Although it appears to be semantics, it does make quite a big difference for a cryptocurrency as to whether it’s a coin or a token.
A “coin” has an entirely different blockchain from all the other coins that are out there while a “token” is built upon an existing blockchain project.
A “coin” is usually built using open-source blockchain code so what’s underpinning many of the coins that are out there is a very similar architecture. Many projects will add some unique features to build upon what’s open-source, but the foundation is mostly identical.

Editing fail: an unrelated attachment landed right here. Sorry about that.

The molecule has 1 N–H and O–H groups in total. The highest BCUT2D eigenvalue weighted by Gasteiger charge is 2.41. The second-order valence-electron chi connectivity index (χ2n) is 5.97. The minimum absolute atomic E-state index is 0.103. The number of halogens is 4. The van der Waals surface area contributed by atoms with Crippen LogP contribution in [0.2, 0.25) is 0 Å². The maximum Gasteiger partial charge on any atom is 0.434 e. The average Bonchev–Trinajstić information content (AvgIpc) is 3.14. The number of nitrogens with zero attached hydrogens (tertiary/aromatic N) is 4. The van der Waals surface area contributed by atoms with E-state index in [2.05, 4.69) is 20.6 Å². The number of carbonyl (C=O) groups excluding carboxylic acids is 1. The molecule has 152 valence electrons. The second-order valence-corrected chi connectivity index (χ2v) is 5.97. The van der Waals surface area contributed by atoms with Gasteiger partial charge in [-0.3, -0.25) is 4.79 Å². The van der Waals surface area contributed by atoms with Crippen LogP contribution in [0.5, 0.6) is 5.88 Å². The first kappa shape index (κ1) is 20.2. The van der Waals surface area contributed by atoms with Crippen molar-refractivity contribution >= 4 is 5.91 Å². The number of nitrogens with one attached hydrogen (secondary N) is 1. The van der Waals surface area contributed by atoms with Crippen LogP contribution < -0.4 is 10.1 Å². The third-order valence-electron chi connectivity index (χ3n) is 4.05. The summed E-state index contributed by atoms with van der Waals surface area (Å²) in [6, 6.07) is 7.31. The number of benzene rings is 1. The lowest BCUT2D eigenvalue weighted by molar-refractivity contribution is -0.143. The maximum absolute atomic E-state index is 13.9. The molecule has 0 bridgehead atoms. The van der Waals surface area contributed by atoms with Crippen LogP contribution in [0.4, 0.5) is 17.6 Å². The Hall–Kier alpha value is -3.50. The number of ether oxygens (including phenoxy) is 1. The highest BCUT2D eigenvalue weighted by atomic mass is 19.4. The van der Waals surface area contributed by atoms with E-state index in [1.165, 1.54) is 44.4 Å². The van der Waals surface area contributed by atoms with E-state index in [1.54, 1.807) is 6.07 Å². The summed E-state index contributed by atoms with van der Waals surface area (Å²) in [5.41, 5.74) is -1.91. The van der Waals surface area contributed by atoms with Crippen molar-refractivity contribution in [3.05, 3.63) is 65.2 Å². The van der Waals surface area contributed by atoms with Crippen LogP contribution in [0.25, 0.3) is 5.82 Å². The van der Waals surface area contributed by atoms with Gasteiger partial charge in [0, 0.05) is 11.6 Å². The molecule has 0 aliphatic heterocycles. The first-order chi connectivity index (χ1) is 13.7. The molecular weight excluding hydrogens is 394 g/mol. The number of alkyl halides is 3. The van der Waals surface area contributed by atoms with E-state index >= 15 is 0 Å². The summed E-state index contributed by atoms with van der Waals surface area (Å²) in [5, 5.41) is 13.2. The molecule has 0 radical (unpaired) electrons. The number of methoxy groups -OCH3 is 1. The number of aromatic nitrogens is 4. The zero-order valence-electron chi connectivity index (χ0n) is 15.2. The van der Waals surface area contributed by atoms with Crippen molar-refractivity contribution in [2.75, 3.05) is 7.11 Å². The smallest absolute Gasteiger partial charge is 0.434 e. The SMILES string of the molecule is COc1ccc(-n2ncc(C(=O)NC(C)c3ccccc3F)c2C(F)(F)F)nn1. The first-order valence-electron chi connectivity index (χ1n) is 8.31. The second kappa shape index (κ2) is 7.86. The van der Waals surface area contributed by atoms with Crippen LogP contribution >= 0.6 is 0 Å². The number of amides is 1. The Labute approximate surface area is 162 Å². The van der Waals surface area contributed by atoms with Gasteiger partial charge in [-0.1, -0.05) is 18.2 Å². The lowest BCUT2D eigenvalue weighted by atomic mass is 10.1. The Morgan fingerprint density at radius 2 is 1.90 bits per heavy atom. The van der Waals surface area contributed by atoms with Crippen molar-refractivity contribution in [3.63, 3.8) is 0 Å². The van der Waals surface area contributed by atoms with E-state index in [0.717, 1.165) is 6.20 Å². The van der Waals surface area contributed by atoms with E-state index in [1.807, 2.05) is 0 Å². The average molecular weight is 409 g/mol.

A “token,” these days, is most often built upon Ethereum, becoming an ERC-20 token. The web architecture of the Ethereum blockchain is robust and familiar, so developers often opt to use this to streamline their coin. One disadvantage is if the Ethereum network gets overloaded, the cost of interacting with a smart contract or sending your crypto from wallet to wallet is going to be relatively expensive.
It largely depends on how ambitious you want to be with your project and how it best fits your crypto's use case. It's important to remember too that what you started out as you don't have to stay forever. Your project can always fork over to become a new coin or a token on whatever blockchain your team believes makes the most sense.